WHY I QUIT JOGGING

By Jan Christensen


I heard the car approaching but didn't pay much attention. I'd been jogging almost every day for six years and heard lots of cars behind me, so I'd learned to gauge their distance.

But then this one sounded awfully close. I turned to look and saw the woman behind the wheel, her eyes widening in surprise. I started running flat out, my heart feeling like it was going to explode in my chest.

I don't remember getting hit.

* * * * *

It was totally dark when I opened my eyes. My body seemed to be folded somehow. My head hurt. Strange odors surrounded me--metal, carpet. And aftershave, not my brand. But worst of all, the smell of blood, I thought. I reached out and felt around. My hand touched a face, and I snatched my fingers away. When the car went over a bump, I realized where I was.

But it couldn't be.

I was in the trunk. With another guy.

"Hello?" I said. No answer. My mind must be playing tricks. Why would I be in a car trunk? We went over another bump, and something brushed my bare leg. I wanted to scream, but managed to hold back, grunting instead.

Gingerly, I felt around some more. I touched the face again, and hands and shoes. "Hello? Hello?" I babbled.

Silence.

My fingers groped in the darkness until I felt the cold metal of the lug wrench. I grabbed it and held on until the car came to a halt. Then I realized I wouldn't be able to use it coming out of the trunk. The position would be awkward-- impossible. Reluctantly, I loosened my grip. The engine quit. I heard a door slam. Only one. That was a good sign. Footsteps on gravel. It was maddening to have my eyes wide open and not be able to see a thing.

The latch popped, and the lid was raised. I tried not to blink in the late afternoon sunlight. The woman I had seen driving the car peered inside. I recognized her now as our neighbor, somebody Burlson. I stayed perfectly still, waiting. My hands twitched involuntarily, but she didn't seem to notice.

She sighed and muttered, "Now, how am I going to get rid of two bodies?"

My stomach did a nose-dive when I realized that she thought I was dead. As dead as the other guy in the trunk with me. She started yanking on me, and I stayed as limp as possible. She was really strong. I remembered she taught aerobics at the local recreation center. She must have done a lot of weight-lifting, too, because with just a bit of tugging, she managed to reach under my arms and drag me out. I grimaced and tried not to moan when my calf scraped the latch. But I couldn't prevent a whoosh of air escaping my lips when she dropped me on the ground.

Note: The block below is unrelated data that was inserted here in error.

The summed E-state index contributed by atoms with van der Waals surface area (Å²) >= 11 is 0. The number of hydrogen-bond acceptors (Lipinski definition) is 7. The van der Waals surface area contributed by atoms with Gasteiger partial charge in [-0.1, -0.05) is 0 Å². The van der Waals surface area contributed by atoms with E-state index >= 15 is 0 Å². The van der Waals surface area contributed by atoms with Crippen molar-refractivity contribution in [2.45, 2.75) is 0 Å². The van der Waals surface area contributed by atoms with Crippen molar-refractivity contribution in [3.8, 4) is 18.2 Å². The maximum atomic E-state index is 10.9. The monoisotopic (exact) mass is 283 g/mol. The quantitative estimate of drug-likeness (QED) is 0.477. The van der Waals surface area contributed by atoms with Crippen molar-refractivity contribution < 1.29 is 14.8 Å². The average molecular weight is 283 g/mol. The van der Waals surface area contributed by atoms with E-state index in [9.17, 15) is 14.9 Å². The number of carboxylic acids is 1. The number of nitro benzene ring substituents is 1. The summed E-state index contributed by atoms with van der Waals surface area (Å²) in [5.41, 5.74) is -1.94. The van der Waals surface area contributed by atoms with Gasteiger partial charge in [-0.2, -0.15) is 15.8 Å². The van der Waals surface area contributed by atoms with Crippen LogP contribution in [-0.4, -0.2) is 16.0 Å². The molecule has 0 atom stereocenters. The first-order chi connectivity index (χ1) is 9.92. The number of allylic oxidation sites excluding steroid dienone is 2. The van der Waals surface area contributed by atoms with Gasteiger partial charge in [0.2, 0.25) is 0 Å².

My eyes blinked. She bent over, staring at me. She must have been over six feet tall, all muscle. And beautiful. Long red hair cascaded down her back, and her green eyes were hypnotic.

"You're not dead!" she exclaimed.

"No kidding," I said as I sat up, rubbing my calf.

She looked around frantically, saw the lug wrench in the trunk right where I'd so conveniently left it, and ran for it.

I jumped up and tackled her. She twisted sideways and landed on her back, with me on top. The problem was that I'm only five feet six (in shoes) and weigh in at one-thirty. Sinewy muscle, of course, from all that jogging, but still, she had me outweighed and was much longer than I am.

She struggled. I got her hands pinned up over her head. She scissored her legs to little effect, but soon she'd be able to throw me off.

"Why'd you kill him?" I asked. It was not a difficult assumption. Why else would he be in the trunk? Usually people called 911 when someone died.

"He was messing around." Her breath came in quick gasps and her head turned back and forth rapidly as she grappled with me.

Suddenly, she threw me off. We wrestled some more, and finally both of us stood up. Then I tackled her knees, and she fell backwards, hitting her head on a stone with a horrible thunk. She stopped moving. I felt for a pulse but couldn't find it.

I panicked.

With difficulty, I dragged her to the trunk and pushed her in with the man I now recognized as her husband.

After closing the lid, I looked around. We were on a dirt road in a densely wooded area I wasn't familiar with. No traffic noise filtered through the trees, and only an occasional bird could be heard in the stillness. I had no idea how far from civilization we were, and I didn't feel like jogging down the path to find out.